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Flying Solo

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  • 1. Flying Solo LESSONS LEARNED FROM SOLO PRACTITIONERS PANELNancy Farrar, Farrar Public Relations – Moderator Margaret Ritsch, APR, Perception Linda Jacobson, APR, Que PRJim Haynes, APR, Fellow PRSA, Jim Haynes Consulting
  • 2. Flying SoloLife happens. Flying solo brings:  flexibility  potential for higher earnings  you as your own boss  pride of ownership  greater control of the actual work
  • 3. Flying Solo: Lessons Learned WHAT’S IN A NAME? Should be:  Simple to remember  Identify the service offered  Be as unique as possible  Be available as a domain name
  • 4. Flying Solo: Lessons Learned The first client: Ideal: Have one already in hand when you start out
  • 5. Flying Solo: Lessons Learned Partnership vs. Solo Pros  It can get lonely out there  Share of the workload: set up, systems, trouble-shooting  Perception: larger entity Cons  Who does what?  Equitable compensation  Make sure selling both equally
  • 6. Flying Solo: Lessons Learned  SELLING VS. DOING THE WORK  YOU ARE ALWAYS SELLING WHEN YOU FLY SOLO
  • 7. Flying Solo: Lessons Learned Where do you set up shop? Office vs. spare bedroom Additional expense but advantages of office include:  Perception of being a real company vs. freelancer  Corporate work may be easer to come by  Client meetings  Fewer distractions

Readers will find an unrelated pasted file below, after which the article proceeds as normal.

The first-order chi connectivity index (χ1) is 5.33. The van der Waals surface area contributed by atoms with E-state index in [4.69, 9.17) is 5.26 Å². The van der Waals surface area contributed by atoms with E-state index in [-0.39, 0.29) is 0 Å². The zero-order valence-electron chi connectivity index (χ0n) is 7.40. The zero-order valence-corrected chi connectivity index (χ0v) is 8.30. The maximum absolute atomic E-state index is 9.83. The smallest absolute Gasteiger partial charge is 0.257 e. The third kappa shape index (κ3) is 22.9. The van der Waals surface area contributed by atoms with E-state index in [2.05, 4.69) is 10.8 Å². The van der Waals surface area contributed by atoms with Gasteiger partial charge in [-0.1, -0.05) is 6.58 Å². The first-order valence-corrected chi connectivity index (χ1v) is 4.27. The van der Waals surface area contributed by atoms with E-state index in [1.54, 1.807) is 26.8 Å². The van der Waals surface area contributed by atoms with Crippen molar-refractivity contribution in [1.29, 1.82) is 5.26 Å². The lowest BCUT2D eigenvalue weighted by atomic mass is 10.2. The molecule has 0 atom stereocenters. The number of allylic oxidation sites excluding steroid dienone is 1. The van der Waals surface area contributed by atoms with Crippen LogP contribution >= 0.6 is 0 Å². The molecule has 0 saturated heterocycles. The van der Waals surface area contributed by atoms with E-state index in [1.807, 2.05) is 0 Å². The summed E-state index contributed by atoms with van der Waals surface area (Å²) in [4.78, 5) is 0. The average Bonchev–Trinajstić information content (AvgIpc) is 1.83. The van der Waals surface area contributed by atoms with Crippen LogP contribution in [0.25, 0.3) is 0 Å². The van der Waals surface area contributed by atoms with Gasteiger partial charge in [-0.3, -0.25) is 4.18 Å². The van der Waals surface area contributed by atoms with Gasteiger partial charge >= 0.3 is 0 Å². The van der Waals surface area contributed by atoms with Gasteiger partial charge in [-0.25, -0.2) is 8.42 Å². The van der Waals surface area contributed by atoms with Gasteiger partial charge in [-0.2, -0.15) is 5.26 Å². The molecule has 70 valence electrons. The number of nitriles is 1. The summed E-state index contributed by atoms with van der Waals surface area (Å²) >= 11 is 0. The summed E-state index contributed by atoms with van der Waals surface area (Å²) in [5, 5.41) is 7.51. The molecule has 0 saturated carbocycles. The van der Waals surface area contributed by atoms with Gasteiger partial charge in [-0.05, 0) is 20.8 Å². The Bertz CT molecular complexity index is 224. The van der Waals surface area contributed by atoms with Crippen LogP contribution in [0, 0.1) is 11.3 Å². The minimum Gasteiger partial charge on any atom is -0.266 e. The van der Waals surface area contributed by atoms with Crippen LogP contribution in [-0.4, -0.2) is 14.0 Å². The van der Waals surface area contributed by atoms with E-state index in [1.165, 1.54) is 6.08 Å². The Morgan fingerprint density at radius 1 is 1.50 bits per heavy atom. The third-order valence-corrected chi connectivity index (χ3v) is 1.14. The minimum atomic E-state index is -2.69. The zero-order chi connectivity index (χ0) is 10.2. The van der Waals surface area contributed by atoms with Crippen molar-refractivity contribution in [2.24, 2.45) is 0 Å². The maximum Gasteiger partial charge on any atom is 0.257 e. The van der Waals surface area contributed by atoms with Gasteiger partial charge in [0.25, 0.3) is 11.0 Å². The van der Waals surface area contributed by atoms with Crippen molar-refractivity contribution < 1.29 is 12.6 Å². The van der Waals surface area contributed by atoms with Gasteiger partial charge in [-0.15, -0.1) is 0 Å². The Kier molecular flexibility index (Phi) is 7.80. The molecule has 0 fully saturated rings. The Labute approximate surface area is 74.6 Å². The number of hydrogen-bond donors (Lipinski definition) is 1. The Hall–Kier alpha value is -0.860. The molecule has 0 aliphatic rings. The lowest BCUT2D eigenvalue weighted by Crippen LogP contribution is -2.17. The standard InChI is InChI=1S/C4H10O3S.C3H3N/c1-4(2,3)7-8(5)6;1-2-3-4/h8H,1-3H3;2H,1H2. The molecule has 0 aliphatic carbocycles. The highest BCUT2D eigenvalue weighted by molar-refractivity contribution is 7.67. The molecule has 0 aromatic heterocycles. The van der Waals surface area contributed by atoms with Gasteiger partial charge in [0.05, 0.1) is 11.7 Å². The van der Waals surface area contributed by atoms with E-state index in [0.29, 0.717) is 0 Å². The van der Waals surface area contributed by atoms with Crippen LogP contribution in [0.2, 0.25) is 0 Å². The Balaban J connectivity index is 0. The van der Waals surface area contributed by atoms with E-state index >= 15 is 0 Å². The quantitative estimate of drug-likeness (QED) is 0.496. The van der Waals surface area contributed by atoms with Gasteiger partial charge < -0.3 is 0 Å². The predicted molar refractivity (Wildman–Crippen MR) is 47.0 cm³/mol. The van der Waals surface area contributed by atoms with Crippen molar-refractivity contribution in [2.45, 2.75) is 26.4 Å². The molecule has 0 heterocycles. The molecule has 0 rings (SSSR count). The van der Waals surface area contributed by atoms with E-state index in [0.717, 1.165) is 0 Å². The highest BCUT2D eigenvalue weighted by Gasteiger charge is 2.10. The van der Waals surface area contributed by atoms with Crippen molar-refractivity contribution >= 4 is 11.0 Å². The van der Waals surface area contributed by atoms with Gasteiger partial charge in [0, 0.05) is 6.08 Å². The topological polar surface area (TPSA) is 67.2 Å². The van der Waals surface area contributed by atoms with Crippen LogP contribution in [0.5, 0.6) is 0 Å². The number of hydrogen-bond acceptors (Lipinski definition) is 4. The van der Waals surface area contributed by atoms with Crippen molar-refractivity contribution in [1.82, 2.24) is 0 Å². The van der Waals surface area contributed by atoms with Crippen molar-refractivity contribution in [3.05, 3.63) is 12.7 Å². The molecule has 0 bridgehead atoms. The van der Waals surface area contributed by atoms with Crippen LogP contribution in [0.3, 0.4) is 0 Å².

• 8. Flying Solo Take advantage of free training and resources Great resources can be found throughout DFW:  SBA- TCC Small Business Development Center – 817-871-6028  SBDC for Enterprise Excellence – 817-272-5952  Knowledge for Success – 682-841-2020  SBA’s Online Training – www.sba.gov/training
  • 9. Flying Solo Contracts and Estimates Many different approaches: no right or wrong way Important thing: get something in writing that describes services to be offered, rates, billing, terms Important to protect yourself and your business
  • 10. Flying Solo Taxes: ouch Set aside 25-30 % of every payment Deposit in a separate account
  • 11. Flying SoloBe sure you have a passion for what you are doing! WHY are you creating your business? This is your VISION statement. Your profitable purpose. 1. Short and simple 2. Meaningful and memorable 3. Outward, not inward. (Imagine a picture that conveys your vision)
  • 12. Flying Solo: Nuts and Bolts MARKET, MARKET, MARKET
  • 13. Flying Solo: Nuts and BoltsWhat kind of business entity will you establish?  Sole proprietorship  Limited liability Corporation  General partnership  C Corporation  S Corporation
  • 14. Flying Solo Marketing communications Business card Website (services | online portfolio) Budget | outsourcing Marketing collaterals Brochures | flyers Templates: RFPs, contracts, presentation templates, client reports
  • 15. Flying Solo: Nuts and Bolts Office logistics Budget factors:  Lease: consider potential for growth  Hardware needed: Telephone/fax, Internet access, PCs | Macs, printers, calculator, paper cutters  Furnishings: desk, chair, private meeting space  Software needed: necessary software, time | project management (Zoho.com – free)
  • 16. Flying Solo: Nuts and Bolts Build Your Team Employees vs. contractors Develop a list of interactive designers, PR colleagues whose work you trust, graphic designers, printers for simple and complex projects Relationships are important Set aside time for interviewing, training
  • 17. Flying Solo: Nuts and Bolts Finances Accountant for payroll Bookkeeper Considerations:  Number of clients  Time  Software such as Quicken or Zoho for DIY